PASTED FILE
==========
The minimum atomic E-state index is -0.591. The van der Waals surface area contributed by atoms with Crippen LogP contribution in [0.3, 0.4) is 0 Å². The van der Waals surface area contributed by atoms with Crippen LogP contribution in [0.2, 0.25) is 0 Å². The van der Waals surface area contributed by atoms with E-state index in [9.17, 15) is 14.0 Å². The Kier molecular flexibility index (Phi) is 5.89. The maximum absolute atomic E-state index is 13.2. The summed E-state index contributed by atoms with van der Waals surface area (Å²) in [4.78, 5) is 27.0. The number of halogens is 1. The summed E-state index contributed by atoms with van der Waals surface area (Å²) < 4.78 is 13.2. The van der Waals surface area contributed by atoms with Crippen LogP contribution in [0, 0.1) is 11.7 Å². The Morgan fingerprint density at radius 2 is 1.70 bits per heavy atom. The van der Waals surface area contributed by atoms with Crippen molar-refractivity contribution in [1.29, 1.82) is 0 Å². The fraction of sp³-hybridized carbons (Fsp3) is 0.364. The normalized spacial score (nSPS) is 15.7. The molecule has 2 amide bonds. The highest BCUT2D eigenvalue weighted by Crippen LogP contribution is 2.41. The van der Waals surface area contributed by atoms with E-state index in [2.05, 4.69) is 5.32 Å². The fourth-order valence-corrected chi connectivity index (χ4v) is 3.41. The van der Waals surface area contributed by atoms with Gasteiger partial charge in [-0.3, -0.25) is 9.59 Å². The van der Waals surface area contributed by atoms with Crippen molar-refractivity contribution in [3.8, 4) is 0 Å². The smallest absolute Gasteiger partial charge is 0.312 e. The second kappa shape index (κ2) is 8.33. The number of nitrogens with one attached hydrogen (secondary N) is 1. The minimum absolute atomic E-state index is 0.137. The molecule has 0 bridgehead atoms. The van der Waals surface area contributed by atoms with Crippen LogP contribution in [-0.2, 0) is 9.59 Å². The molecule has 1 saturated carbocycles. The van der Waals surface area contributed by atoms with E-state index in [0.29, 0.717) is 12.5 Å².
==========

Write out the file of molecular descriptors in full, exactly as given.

The minimum atomic E-state index is -0.591. The van der Waals surface area contributed by atoms with Crippen LogP contribution in [0.3, 0.4) is 0 Å². The van der Waals surface area contributed by atoms with Crippen LogP contribution in [0.2, 0.25) is 0 Å². The van der Waals surface area contributed by atoms with E-state index in [9.17, 15) is 14.0 Å². The Kier molecular flexibility index (Phi) is 5.89. The maximum absolute atomic E-state index is 13.2. The summed E-state index contributed by atoms with van der Waals surface area (Å²) in [4.78, 5) is 27.0. The number of halogens is 1. The summed E-state index contributed by atoms with van der Waals surface area (Å²) < 4.78 is 13.2. The van der Waals surface area contributed by atoms with Crippen LogP contribution in [0, 0.1) is 11.7 Å². The Morgan fingerprint density at radius 2 is 1.70 bits per heavy atom. The van der Waals surface area contributed by atoms with Crippen molar-refractivity contribution in [1.29, 1.82) is 0 Å². The fraction of sp³-hybridized carbons (Fsp3) is 0.364. The normalized spacial score (nSPS) is 15.7. The molecule has 2 amide bonds. The highest BCUT2D eigenvalue weighted by Crippen LogP contribution is 2.41. The van der Waals surface area contributed by atoms with E-state index in [2.05, 4.69) is 5.32 Å². The fourth-order valence-corrected chi connectivity index (χ4v) is 3.41. The van der Waals surface area contributed by atoms with Gasteiger partial charge in [-0.3, -0.25) is 9.59 Å². The van der Waals surface area contributed by atoms with Crippen molar-refractivity contribution in [3.8, 4) is 0 Å². The smallest absolute Gasteiger partial charge is 0.312 e. The second kappa shape index (κ2) is 8.33. The number of nitrogens with one attached hydrogen (secondary N) is 1. The minimum absolute atomic E-state index is 0.137. The molecule has 0 bridgehead atoms. The van der Waals surface area contributed by atoms with Crippen LogP contribution in [-0.2, 0) is 9.59 Å². The molecule has 1 saturated carbocycles. The van der Waals surface area contributed by atoms with E-state index in [0.29, 0.717) is 12.5 Å².